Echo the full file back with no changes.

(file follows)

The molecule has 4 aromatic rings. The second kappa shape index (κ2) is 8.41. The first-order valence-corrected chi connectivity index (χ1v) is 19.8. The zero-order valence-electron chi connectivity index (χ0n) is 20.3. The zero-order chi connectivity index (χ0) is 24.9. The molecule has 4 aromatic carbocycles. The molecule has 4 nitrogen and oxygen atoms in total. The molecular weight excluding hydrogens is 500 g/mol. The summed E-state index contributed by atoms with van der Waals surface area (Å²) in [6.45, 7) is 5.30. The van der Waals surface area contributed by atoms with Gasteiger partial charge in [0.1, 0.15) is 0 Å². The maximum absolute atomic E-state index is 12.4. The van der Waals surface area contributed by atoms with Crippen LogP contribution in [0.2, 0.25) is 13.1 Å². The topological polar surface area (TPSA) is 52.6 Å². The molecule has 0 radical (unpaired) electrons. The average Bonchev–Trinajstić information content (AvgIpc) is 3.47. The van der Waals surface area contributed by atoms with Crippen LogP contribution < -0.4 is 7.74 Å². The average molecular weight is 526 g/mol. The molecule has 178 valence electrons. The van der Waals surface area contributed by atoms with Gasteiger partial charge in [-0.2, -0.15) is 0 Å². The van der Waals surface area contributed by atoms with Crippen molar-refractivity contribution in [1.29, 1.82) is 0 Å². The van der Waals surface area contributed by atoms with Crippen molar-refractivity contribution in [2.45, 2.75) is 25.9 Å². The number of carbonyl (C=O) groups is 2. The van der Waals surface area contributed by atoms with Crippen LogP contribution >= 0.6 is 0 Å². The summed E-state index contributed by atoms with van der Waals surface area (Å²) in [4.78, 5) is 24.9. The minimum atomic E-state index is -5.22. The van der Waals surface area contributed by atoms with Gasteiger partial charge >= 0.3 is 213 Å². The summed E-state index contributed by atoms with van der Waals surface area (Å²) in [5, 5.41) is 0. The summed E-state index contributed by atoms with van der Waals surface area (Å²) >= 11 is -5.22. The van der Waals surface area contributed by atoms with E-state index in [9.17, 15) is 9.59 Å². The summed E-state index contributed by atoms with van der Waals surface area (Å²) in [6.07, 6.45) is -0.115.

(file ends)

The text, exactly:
The molecule has 4 aromatic rings. The second kappa shape index (κ2) is 8.41. The first-order valence-corrected chi connectivity index (χ1v) is 19.8. The zero-order valence-electron chi connectivity index (χ0n) is 20.3. The zero-order chi connectivity index (χ0) is 24.9. The molecule has 4 aromatic carbocycles. The molecule has 4 nitrogen and oxygen atoms in total. The molecular weight excluding hydrogens is 500 g/mol. The summed E-state index contributed by atoms with van der Waals surface area (Å²) in [6.45, 7) is 5.30. The van der Waals surface area contributed by atoms with Gasteiger partial charge in [0.1, 0.15) is 0 Å². The maximum absolute atomic E-state index is 12.4. The van der Waals surface area contributed by atoms with Crippen LogP contribution in [0.2, 0.25) is 13.1 Å². The topological polar surface area (TPSA) is 52.6 Å². The molecule has 0 radical (unpaired) electrons. The average Bonchev–Trinajstić information content (AvgIpc) is 3.47. The van der Waals surface area contributed by atoms with Crippen LogP contribution < -0.4 is 7.74 Å². The average molecular weight is 526 g/mol. The molecule has 178 valence electrons. The van der Waals surface area contributed by atoms with Gasteiger partial charge in [-0.2, -0.15) is 0 Å². The van der Waals surface area contributed by atoms with Crippen molar-refractivity contribution in [1.29, 1.82) is 0 Å². The van der Waals surface area contributed by atoms with Crippen molar-refractivity contribution in [2.45, 2.75) is 25.9 Å². The number of carbonyl (C=O) groups is 2. The van der Waals surface area contributed by atoms with Crippen LogP contribution >= 0.6 is 0 Å². The summed E-state index contributed by atoms with van der Waals surface area (Å²) in [4.78, 5) is 24.9. The minimum atomic E-state index is -5.22. The van der Waals surface area contributed by atoms with Gasteiger partial charge >= 0.3 is 213 Å². The summed E-state index contributed by atoms with van der Waals surface area (Å²) in [5, 5.41) is 0. The summed E-state index contributed by atoms with van der Waals surface area (Å²) >= 11 is -5.22. The van der Waals surface area contributed by atoms with E-state index in [9.17, 15) is 9.59 Å². The summed E-state index contributed by atoms with van der Waals surface area (Å²) in [6.07, 6.45) is -0.115.